Continuing in paragraph 99, “On information and belief, despite any nominal award of any federal contracts to ITFederal and/or VDN, the actual work and payments under any such federal contracts … appear to be not more than $5,000 over the last five years.”
Paragraph 100 of the complaint states, “The websites for ITFederal, VDN and ACRC (three Tran companies) all appear to be bogus websites with little or no substantive information or recent activity in connection with purported businesses. In some cases it appears they have not been updated since 2012. Based on information and belief, these websites were created to convey a false impression that ITFederal, VDN and ACRC were active businesses with a substantive source of income with the intent of fraudulently inducing the Warren EDA to make the ITFederal loan.”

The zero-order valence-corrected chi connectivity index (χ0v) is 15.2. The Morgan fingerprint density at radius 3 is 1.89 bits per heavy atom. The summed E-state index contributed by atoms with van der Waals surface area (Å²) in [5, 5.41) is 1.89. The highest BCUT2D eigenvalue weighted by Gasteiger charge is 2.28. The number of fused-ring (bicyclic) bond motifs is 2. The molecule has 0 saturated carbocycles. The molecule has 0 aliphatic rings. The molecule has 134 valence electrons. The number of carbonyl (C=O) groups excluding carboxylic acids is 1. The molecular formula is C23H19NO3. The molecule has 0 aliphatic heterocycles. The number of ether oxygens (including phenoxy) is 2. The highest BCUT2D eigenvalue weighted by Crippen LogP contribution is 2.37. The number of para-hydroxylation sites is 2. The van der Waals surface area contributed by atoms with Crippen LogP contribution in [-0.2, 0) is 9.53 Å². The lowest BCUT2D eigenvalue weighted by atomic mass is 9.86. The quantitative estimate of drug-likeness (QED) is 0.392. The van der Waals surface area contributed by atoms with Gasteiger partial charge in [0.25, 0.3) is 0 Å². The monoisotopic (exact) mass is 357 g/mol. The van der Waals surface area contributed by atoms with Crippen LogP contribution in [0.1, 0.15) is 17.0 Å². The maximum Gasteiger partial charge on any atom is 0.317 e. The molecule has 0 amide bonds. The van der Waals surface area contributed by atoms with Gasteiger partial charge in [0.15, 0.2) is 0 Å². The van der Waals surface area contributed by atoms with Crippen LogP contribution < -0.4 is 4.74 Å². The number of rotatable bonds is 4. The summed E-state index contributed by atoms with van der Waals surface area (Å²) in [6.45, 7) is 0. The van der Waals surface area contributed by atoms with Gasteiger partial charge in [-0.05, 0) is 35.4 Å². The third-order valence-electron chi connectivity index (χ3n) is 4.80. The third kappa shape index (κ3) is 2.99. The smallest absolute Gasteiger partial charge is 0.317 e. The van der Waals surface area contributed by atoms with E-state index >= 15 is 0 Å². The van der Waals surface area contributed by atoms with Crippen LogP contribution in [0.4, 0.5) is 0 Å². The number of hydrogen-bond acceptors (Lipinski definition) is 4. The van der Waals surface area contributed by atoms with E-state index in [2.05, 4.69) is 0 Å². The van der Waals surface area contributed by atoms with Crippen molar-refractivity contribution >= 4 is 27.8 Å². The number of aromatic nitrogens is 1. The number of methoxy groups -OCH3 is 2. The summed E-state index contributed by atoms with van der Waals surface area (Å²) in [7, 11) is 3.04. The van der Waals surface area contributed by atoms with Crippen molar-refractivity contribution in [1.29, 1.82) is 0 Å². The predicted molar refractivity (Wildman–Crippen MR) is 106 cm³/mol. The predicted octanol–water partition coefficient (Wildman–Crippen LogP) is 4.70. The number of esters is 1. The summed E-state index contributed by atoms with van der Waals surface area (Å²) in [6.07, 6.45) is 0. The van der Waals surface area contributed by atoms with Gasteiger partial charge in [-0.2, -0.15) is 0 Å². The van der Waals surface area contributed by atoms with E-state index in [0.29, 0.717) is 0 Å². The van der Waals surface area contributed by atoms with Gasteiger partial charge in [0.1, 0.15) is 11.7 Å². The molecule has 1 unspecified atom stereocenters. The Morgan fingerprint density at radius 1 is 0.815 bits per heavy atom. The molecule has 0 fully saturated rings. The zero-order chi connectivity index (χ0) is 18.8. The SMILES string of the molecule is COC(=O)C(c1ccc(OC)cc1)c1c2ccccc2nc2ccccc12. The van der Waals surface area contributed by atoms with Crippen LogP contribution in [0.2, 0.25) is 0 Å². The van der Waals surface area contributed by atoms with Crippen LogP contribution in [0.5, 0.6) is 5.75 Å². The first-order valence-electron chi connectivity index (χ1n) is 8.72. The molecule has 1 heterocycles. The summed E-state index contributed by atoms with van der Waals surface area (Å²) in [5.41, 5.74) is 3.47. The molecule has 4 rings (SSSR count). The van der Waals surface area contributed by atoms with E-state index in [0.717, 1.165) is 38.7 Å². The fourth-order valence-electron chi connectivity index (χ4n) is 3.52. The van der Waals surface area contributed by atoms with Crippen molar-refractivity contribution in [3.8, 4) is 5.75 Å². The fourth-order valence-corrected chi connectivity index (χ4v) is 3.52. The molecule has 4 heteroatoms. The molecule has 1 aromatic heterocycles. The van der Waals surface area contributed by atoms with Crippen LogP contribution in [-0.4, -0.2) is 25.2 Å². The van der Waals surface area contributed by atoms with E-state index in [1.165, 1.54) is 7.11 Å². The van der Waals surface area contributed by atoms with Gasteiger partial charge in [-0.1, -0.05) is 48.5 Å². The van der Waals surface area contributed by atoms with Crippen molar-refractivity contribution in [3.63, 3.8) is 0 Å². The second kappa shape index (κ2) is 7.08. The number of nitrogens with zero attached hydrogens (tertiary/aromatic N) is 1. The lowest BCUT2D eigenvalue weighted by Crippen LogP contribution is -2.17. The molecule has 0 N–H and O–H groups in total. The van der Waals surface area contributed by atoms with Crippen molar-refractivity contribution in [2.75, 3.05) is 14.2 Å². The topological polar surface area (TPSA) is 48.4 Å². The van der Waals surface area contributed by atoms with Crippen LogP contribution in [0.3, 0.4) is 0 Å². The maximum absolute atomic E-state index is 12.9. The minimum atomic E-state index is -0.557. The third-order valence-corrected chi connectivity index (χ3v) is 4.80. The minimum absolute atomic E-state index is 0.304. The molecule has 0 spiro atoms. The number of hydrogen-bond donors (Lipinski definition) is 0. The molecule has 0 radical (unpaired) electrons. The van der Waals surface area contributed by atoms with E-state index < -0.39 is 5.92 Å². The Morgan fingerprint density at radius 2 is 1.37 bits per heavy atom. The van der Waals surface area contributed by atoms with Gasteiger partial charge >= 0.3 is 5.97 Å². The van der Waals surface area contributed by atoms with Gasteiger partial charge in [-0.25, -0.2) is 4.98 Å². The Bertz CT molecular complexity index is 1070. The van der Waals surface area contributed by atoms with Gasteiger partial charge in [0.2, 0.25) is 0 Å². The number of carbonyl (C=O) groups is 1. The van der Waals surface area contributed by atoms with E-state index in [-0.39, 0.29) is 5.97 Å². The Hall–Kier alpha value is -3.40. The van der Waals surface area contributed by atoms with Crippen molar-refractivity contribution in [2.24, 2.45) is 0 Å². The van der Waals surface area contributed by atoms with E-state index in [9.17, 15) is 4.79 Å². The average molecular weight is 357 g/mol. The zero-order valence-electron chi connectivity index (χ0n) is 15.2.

As previously reported here, in motions filings McDonald attorney Lee Berlik has contested the assumption that McDonald was consciously lying in regard to many of the allegations against her, rather than simply repeating lies she was being told; or in other instances following through on methods of moving EDA assets approved by the EDA board to facilitate projects it later regretted becoming involved in.
“The Warren EDA, Plaintiff in this action, is engaged in an attempt to smear Ms. McDonald by blaming her for every bad decision made by the Warren EDA board over the last several years and turning business deals the Warren EDA now regrets into implausible conspiracies,” Berlik wrote on the first page of a defense motions filing on April 16, adding emphasis in context, “Plaintiff suggests every statement by every counterparty it now regrets crediting was a false statement by Ms. McDonald … instead of a false statement to Ms. McDonald.”
Beginning with her presentation of Tran and ITFederal to the EDA board and town government in 2014, the complaint alleges a lengthy effort by McDonald to mitigate Tran and his company’s costs and liability while at the same time working toward securing of a $10-million loan the complaint asserts she repeatedly told local officials Tran did not really need to accomplish his project.